THC is a component of the Cannabis plant. It is Cannabis’ chief psychoactive chemical, responsible for producing the high that’s commonly associated with the plant. CBD is another component that, like THC, is commonly isolated and sold separately from the actual Cannabis flower. Unlike THC, however, CBD is non-psychoactive, and therefore, produces no high. Because of this, CBD is legal in a lot of places where THC isn’t. One place where THC’s use is regulated is in Texas.
This post will tell you about the legality of consuming THC in the state of Texas.
Cannabis In Texas
Texas’ Cannabis laws are still quite strict. A lot of people from the state ask, is THC legal in Texas? The answer to that question is tricky. Yes, THC is technically legal in Texas, but only in very small quantities. It is illegal to own any product that contains more than 0.3% THC unless you have a medical certificate, in which case you can own Cannabis that’s up to 1% strength. The average Cannabis seized in 2019 was around 14% in strength. What this means is, that while you can use THC, you won’t be able to get a high from it.
Up until 1973, Texas had the harshest Cannabis laws in the entire United States. While the laws have become a lot more relaxed in recent years, it’s worth noting that Cannabis usage generally isn’t looked upon very fondly by the residents of Texas. The main reason for Cannabis’ unpopularity is because the state is deeply religious, with many of the state’s residents considering themselves Christian. Religion was also the reason why Cannabis was so severely punished in the 1960s and ‘70s. Prior to 1973, possession of any amount could result in a minimum of two years imprisonment, with a maximum of life.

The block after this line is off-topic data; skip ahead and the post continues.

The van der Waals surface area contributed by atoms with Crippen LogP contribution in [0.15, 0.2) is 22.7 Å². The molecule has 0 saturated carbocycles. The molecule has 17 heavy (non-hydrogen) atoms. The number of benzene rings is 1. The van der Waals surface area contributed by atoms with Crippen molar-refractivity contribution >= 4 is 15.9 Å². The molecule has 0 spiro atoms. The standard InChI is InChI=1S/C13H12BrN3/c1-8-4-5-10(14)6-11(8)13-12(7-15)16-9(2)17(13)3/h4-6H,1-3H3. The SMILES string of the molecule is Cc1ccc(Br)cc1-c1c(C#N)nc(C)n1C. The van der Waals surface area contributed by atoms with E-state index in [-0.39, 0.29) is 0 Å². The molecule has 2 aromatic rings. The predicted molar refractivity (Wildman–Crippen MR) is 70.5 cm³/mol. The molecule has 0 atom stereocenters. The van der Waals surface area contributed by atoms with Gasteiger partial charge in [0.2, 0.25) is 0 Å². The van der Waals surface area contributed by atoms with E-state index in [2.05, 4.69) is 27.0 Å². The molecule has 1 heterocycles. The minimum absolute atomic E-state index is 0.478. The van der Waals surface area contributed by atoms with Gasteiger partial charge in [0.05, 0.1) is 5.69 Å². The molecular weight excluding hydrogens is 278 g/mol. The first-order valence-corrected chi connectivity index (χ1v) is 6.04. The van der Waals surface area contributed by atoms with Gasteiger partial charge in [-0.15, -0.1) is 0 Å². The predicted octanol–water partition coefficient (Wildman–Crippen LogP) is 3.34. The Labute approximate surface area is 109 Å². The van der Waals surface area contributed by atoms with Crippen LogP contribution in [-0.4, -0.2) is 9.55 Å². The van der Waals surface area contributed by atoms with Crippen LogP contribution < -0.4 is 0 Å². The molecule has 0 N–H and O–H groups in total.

Proposed Recreational Legalization
In 2015, David Simpson, a Texan State Representative, proposed House Bill 2165, which would legalize Cannabis usage for recreational uses. Simpson’s argument, which came from a religious place and is quite an unusual argument for a conservative Christian to make, was that God could surely not have made a mistake when he made Cannabis, and therefore, the government shouldn’t enforce laws for it.
Limited Medical Use
Also in 2015, Texas Governor, Greg Abbot, approved Senate Bill 339, which allowed the use of low-THC Cannabis oil for the treatment of epilepsy. Cannabis has been shown to be extremely effective in the treatment of epilepsy, with it seriously reducing seizures, and even completely stopping them in some patients. It can also be used to treat a broad range of other health conditions, including, but not limited to, cancer, diabetes, and Alzheimer’s disease.
In 2019, Texas’ House of Representatives voted to reduce the penalties imposed upon people found to be in possession of Cannabis. The enactment was supposed to make the possession of one ounce of Cannabis a Class C misdemeanor, which would mean that it wouldn’t be possible to go to prison if found to be in possession of this amount. However, the next day Lieutenant Governor Dan Patrick refused to pass it, turning it down, much to the disappointment of many pro-Cannabis advocates in Texas’ government.